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The Slave Trade And Its Effects On Early America

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The Slave Trade and Its Effects on Early America

Slavery played an important role in the development of the American colonies. It was introduced to the colonies in 1619, and spanned until the
Emancipation Proclamation in 1863. The trading of slaves in America in the seventeenth century was a large industry. Slaves were captured from their homes in Africa, shipped to America under extremely poor conditions, and then sold to the highest bidder, put to work, and forced to live with the new conditions of
America.
There was no mercy for the slaves and their families as they were captured from their homes and forced onto slave ships. Most of the Africans who were captured lived in small villages in West Africa. A typical village takeover would occur early in the morning. An enemy tribe would raid the village, and then burn the huts to the ground. Most of the people who were taken by surprise were killed or captured; few escaped. The captured Africans were now on their way to the slave ships. “Bound together two by two with heavy wooden yokes fastened around their necks, a long line of black men and women plodded down a well-worn path through the dense forest. Most of the men were burdened with huge elephants' tusks. Others, and many of the women too, bore baskets or bales of food. Little boys and girls trudged along beside their parents, eyes wide in fear and wonder” (McCague, 14).
After they were marched often hundreds of miles, it was time for them to be shipped off to sea, so that they could be sold as cheap labor to help harvest the new world. But before they were shipped off, they had to pass through a slave-trading station. The slave trade, which was first controlled by Portugal, was now controlled by other European nations. In the late 1600's, Spain,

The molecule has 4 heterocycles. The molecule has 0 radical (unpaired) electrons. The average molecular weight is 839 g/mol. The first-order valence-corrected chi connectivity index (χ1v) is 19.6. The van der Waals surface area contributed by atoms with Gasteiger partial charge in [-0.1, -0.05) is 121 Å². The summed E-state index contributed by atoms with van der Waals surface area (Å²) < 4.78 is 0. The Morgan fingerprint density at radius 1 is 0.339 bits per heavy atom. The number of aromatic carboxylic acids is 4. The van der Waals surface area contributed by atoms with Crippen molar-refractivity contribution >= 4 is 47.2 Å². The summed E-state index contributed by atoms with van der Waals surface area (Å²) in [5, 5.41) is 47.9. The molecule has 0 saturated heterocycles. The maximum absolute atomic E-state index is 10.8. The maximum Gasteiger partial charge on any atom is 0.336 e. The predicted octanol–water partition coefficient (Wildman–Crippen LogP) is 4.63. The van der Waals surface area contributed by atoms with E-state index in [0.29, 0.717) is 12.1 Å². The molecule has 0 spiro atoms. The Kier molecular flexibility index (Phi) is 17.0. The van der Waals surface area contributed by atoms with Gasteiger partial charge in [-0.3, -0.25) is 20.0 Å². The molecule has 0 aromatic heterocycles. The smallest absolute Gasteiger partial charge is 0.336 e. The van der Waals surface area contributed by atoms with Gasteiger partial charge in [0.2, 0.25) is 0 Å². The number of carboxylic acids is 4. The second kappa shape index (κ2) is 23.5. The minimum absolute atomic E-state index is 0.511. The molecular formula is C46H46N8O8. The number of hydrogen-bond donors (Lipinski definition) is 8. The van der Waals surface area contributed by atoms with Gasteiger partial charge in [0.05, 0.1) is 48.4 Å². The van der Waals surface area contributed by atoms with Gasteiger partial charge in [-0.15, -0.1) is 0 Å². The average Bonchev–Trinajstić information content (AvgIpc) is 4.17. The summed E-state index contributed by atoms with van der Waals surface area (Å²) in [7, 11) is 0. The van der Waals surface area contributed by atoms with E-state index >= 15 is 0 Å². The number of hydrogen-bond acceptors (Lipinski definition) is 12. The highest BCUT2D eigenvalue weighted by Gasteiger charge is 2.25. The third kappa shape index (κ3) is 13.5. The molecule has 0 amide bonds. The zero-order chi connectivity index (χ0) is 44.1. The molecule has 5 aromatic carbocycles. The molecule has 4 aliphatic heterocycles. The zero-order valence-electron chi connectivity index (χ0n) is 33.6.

Holland, England, France and Denmark were all sending ships to West Africa. The slave trade was becoming big business (Goodman, 7).
Selection of the slaves by the traders was a painstaking process. Ships from England would pull up on the coast of Africa, and the captains would set off towards the coast on small ships. “If the slave trader was a black chief, there always had to be a certain amount of palaver, or talk, before getting down to business. As a rule, the chief would expect some pr...

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...m for slave owners, because they wanted the most efficiency out of their slaves as possible. In some places doctors were called in to treat blacks as well as whites.
The slave trade played an important role in the growth of the American colonies. Without the trading of slaves in the seventeenth century, American plantations would not have prospered into the export empire that they were.

Works Cited

Buckmaster, Henrietta. Let My People Go. Boston: Beacon Press, 1941.

Davis, David Brion. Slavery and Human Progress. New York: Oxford University
Press,
1984.

DuBois, William Edward Burghardt. The Suppression of the African Slave-Trade to the United States of America. New York: Schocken Books, 1969.

Goodman, Walter. Black Bondage: the Life of Slaves in the South. New York:
Farrar,
Straus & Giroux, 1969.

Howard, Richard. Black Cargo. New York: G. P. Putnam's Sons, 1972.

McCague, James. The Long Bondage 1441-1815. Illinois: Garrard Publishing
Company, 1972.

Stampp, Kenneth M. The Peculiar Institution. New York: Borzoi Books, 1982.
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